There are multiple reasons for these associations, although it is likely that these health differences are in part the result of differences in behavior across education groups. In terms of the relation between education and various health risk factors - smoking, drinking, diet/exercise, use of illegal drugs, household safety, use of preventive medical care, and care for hypertension and diabetes - overall the results suggest very strong gradients where the better educated have healthier behaviors along virtually every margin, although some of these behaviors may also reflect differential access to care. Those with more years of schooling are less likely to smoke, to drink heavily, to be overweight or obese, or to use illegal drugs. Interestingly, the better educated report having tried illegal drugs more frequently, but they gave them up more readily -- Les Picker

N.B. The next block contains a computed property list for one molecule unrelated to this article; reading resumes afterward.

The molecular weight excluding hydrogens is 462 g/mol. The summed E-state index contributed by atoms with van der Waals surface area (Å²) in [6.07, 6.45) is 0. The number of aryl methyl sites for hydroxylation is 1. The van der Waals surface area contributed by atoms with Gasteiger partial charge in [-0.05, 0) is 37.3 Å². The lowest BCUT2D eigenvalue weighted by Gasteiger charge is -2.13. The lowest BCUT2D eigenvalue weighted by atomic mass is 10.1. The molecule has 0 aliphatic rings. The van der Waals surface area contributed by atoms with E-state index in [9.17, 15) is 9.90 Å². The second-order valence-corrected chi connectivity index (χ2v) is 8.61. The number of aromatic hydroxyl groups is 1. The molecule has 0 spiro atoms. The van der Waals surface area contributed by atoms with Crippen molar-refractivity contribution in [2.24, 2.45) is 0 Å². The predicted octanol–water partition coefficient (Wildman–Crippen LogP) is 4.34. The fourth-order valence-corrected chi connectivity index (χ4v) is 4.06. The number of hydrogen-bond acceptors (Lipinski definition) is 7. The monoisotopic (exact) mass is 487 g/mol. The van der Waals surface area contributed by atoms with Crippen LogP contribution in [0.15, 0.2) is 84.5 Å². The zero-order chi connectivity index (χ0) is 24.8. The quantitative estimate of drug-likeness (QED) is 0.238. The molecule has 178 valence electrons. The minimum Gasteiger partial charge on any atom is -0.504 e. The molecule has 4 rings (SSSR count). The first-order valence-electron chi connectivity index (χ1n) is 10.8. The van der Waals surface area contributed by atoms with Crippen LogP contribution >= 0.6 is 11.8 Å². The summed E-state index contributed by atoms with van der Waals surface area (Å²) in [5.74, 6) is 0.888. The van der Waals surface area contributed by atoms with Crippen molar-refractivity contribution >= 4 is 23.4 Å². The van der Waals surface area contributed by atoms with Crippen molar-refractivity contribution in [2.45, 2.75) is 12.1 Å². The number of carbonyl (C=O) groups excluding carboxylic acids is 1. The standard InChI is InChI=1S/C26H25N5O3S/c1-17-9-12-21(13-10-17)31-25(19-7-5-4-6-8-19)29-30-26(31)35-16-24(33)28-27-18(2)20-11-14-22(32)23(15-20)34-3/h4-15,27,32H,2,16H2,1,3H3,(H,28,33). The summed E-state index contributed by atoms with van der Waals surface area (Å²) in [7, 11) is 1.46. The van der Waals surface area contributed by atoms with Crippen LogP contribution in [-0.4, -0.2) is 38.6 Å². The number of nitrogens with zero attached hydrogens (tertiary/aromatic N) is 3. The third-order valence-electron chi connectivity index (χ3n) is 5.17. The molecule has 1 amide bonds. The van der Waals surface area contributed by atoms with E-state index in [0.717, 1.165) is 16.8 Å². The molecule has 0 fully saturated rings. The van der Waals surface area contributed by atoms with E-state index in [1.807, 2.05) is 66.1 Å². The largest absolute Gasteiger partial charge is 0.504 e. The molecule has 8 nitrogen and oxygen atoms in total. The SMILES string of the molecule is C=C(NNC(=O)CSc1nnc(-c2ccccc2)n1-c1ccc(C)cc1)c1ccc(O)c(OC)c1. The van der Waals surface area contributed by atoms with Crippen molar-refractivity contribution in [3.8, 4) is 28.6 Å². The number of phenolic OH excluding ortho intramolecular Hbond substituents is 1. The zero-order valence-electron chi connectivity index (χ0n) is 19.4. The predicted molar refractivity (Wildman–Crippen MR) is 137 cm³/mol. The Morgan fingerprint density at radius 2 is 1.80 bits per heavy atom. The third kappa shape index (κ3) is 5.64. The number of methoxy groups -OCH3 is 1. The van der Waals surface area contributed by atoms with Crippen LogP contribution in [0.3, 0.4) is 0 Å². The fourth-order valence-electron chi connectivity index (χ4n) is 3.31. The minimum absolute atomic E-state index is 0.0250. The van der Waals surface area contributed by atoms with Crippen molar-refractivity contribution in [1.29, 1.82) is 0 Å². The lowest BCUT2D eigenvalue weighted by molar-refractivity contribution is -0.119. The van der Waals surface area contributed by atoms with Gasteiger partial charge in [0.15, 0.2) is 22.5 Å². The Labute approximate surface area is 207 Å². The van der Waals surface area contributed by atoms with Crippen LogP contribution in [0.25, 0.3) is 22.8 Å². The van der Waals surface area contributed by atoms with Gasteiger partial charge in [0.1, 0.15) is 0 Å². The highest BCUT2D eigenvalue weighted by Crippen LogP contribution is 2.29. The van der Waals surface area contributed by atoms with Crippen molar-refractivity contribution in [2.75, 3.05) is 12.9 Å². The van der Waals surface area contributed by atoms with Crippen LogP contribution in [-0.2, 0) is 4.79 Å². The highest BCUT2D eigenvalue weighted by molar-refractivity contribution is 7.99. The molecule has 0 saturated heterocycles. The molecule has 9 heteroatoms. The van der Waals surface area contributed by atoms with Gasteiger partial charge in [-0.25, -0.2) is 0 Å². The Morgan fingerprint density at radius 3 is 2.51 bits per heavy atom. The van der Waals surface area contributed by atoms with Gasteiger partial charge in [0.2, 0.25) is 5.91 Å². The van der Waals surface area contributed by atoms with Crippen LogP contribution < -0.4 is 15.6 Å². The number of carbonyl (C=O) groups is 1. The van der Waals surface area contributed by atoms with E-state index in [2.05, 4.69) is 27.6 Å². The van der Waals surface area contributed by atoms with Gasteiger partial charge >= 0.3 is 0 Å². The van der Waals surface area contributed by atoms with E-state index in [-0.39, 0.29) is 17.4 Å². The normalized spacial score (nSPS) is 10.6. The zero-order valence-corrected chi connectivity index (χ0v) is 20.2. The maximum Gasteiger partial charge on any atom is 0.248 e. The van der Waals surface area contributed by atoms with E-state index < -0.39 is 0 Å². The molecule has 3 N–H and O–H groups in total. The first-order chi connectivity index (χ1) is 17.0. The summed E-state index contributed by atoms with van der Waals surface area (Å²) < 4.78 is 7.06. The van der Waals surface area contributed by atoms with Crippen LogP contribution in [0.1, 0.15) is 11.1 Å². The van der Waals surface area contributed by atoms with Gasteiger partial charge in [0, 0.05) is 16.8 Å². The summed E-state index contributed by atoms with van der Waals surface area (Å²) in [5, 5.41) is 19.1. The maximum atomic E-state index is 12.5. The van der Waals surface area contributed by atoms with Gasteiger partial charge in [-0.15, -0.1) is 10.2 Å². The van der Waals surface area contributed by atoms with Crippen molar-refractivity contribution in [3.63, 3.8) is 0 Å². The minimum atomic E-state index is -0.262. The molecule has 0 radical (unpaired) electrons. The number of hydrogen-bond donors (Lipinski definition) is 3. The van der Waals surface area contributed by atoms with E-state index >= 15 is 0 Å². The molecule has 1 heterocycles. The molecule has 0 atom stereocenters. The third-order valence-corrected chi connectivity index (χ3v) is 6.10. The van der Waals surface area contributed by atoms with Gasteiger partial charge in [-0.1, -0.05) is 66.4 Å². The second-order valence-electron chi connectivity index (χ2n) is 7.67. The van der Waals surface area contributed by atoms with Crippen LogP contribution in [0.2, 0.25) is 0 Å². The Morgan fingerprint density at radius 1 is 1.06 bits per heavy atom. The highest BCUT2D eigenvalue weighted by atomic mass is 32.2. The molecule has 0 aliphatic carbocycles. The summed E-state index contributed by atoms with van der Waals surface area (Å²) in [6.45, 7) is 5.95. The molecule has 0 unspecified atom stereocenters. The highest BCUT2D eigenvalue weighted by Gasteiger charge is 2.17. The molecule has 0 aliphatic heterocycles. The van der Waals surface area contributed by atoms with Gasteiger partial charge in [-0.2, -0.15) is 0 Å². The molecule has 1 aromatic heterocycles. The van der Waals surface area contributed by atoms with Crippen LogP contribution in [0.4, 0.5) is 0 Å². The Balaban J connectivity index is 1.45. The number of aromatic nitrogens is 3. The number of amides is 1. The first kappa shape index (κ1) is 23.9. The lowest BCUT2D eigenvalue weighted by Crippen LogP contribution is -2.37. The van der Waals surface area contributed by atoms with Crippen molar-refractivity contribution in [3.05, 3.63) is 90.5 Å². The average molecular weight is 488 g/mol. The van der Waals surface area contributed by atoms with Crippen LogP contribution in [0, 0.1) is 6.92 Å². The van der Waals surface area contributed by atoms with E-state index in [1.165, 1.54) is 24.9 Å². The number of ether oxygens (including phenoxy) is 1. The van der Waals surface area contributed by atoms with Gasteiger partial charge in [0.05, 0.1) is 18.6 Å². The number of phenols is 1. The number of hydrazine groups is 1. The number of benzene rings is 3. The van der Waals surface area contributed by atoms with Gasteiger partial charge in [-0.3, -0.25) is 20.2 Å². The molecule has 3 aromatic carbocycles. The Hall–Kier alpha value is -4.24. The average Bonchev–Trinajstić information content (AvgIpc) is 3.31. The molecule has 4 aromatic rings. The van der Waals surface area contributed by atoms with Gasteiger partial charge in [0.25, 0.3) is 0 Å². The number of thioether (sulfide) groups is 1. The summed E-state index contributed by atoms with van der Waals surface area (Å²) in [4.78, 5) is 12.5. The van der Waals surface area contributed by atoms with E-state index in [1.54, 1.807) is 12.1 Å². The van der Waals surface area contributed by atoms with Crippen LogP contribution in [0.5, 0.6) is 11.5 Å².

Within three days of beginning this treatment— my energy and strength began to quickly return ! My skin color was no longer blue-ish. On the third day, I actually felt like working , and did for a few hours —though my wife tried to discourage me. (We had our own business.) It was incredible—as quickly as I had been degenerating before starting this treatment— I was now being restored! Each day thereafter, I was feeling better, stronger, and working longer . My family and friends were as amazed as I was!